Doctors don’t fully understand what causes most headaches. They do know that the brain tissue and the skull are never responsible since they don’t have nerves that register pain. But the blood vessels in the head and neck can signal pain, as can the tissues that surround the brain and some major nerves that originate in the brain. The scalp, sinuses, teeth, and muscles and joints of the neck can also cause head pain.
Experts aren’t sure exactly how acetaminophen works, but suspect it blocks a specific type of cyclo-oxygenase (COX) enzyme, located mainly in the brain.
Butalbital belongs to the class of medicines called barbiturates. When used for pain due to tension headaches experts believe it works by relaxing muscle contractions and causing sedation via an enhancement of the inhibitory effects of GABA (a neurotransmitter that regulates communication between brain cells).
Caffeine is thought to enhance the pain-relieving effects of acetaminophen by up to 40%. In addition, it has vasoconstrictive properties, narrowing blood vessels in the brain thereby decreasing blood flow and oxygen tension (before a headache or a migraine, blood vessels tend to enlarge). This also helps to relieve pain.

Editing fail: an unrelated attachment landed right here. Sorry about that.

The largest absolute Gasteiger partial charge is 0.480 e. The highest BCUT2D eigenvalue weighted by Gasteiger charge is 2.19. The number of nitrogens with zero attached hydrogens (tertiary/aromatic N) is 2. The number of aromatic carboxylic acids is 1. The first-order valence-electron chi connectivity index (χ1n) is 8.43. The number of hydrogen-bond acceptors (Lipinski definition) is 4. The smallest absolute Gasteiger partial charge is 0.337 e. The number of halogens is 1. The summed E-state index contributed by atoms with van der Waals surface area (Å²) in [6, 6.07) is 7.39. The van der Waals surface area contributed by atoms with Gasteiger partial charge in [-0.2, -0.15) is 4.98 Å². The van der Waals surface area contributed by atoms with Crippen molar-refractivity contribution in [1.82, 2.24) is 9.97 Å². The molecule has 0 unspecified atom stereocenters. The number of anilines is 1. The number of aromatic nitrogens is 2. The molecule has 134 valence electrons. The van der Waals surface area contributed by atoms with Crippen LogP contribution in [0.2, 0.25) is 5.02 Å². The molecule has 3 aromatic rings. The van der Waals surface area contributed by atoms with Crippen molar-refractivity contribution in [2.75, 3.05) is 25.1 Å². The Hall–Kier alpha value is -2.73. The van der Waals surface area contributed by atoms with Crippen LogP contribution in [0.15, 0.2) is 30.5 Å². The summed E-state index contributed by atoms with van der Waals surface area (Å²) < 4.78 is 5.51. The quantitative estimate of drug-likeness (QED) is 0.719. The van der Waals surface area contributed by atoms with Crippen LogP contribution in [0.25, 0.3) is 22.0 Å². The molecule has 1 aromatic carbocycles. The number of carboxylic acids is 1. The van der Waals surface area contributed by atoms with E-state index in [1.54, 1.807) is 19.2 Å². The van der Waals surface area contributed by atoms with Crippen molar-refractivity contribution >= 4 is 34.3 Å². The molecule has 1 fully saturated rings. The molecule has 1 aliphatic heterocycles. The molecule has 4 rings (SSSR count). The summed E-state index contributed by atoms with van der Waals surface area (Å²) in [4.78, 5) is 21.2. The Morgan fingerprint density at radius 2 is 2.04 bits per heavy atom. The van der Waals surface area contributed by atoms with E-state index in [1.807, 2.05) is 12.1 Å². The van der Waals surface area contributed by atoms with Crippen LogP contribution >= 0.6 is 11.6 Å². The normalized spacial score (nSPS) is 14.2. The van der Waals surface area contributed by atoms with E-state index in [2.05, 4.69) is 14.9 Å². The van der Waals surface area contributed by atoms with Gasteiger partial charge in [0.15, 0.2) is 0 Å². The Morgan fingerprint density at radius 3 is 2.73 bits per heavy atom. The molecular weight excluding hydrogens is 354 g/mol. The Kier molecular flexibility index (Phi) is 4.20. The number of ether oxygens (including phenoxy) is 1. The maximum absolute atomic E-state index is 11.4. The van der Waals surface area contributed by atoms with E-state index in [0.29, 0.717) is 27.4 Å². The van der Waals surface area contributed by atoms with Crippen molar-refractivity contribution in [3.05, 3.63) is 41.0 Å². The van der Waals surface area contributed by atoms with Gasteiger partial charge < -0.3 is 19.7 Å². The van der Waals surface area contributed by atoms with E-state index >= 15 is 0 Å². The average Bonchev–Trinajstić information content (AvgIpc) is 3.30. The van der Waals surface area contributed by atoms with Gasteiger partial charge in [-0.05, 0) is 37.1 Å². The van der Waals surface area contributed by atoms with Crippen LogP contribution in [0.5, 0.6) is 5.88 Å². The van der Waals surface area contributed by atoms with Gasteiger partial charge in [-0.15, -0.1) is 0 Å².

Fioricet belongs to the class of medicines known as barbiturates because it contains butalbital. It may also be called a combination analgesic.
When to worry about a headache
You can take care of many types of headaches by yourself, and your doctor can give you medication to control most of the tougher headaches. But some headaches call for prompt medical care. Here are some warning signs for when you should worry about headaches:
Headaches that first develop after age 50
A major change in the pattern of your headaches
An unusually severe headache
Head pain that increases with coughing or movement
Headaches that get steadily worse
Changes in personality or mental function
Headaches that are accompanied by fever, stiff neck, confusion, decreased alertness or memory, or neurological symptoms such as visual disturbances, slurred speech, weakness, numbness, or seizures
Headaches that are accompanied by a painful red eye
Headaches that are accompanied by pain and tenderness near the temples
Headaches after a blow to the head
Headaches that prevent normal daily activities
Headaches that come on abruptly, especially if they wake you up
Headaches in patients with cancer or impaired immune systems
Types of headaches
There are more than 300 types of headaches, but only about 10% of headaches have a known cause. The others are called primary headaches. Here is a rundown on some major primary headaches.
Occurring in about three of every four adults, tension headaches are the most common of all headaches. In most cases, they are mild to moderate in severity and occur infrequently. But a few people get severe tension headaches, and some are troubled by them for three or four times a week.